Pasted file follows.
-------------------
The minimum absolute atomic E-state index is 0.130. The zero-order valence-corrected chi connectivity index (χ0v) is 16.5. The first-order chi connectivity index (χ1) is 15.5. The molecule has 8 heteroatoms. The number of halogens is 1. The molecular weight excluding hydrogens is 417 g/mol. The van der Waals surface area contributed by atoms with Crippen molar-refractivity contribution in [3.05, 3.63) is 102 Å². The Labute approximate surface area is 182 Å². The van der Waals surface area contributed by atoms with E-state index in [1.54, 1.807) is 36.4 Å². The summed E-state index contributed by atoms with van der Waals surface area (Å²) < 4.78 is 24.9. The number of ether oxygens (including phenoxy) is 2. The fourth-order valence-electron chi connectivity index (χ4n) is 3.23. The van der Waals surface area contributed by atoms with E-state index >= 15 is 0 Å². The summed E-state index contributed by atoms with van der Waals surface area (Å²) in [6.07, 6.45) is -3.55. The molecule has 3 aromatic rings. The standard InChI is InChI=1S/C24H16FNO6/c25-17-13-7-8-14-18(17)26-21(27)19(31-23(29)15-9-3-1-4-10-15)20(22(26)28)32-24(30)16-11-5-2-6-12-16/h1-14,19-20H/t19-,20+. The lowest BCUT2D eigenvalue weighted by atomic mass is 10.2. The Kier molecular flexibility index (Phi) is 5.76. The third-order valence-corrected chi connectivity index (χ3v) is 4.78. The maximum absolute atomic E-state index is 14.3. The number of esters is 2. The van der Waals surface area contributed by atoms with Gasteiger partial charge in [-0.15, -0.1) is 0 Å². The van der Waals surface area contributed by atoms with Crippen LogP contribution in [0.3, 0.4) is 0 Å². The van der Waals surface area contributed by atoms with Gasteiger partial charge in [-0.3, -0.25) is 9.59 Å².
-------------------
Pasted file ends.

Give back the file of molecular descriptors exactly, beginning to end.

The minimum absolute atomic E-state index is 0.130. The zero-order valence-corrected chi connectivity index (χ0v) is 16.5. The first-order chi connectivity index (χ1) is 15.5. The molecule has 8 heteroatoms. The number of halogens is 1. The molecular weight excluding hydrogens is 417 g/mol. The van der Waals surface area contributed by atoms with Crippen molar-refractivity contribution in [3.05, 3.63) is 102 Å². The Labute approximate surface area is 182 Å². The van der Waals surface area contributed by atoms with E-state index in [1.54, 1.807) is 36.4 Å². The summed E-state index contributed by atoms with van der Waals surface area (Å²) < 4.78 is 24.9. The number of ether oxygens (including phenoxy) is 2. The fourth-order valence-electron chi connectivity index (χ4n) is 3.23. The van der Waals surface area contributed by atoms with E-state index >= 15 is 0 Å². The summed E-state index contributed by atoms with van der Waals surface area (Å²) in [6.07, 6.45) is -3.55. The molecule has 3 aromatic rings. The standard InChI is InChI=1S/C24H16FNO6/c25-17-13-7-8-14-18(17)26-21(27)19(31-23(29)15-9-3-1-4-10-15)20(22(26)28)32-24(30)16-11-5-2-6-12-16/h1-14,19-20H/t19-,20+. The lowest BCUT2D eigenvalue weighted by atomic mass is 10.2. The Kier molecular flexibility index (Phi) is 5.76. The third-order valence-corrected chi connectivity index (χ3v) is 4.78. The maximum absolute atomic E-state index is 14.3. The number of esters is 2. The van der Waals surface area contributed by atoms with Gasteiger partial charge in [-0.15, -0.1) is 0 Å². The van der Waals surface area contributed by atoms with Crippen LogP contribution in [0.3, 0.4) is 0 Å². The van der Waals surface area contributed by atoms with Gasteiger partial charge in [-0.3, -0.25) is 9.59 Å².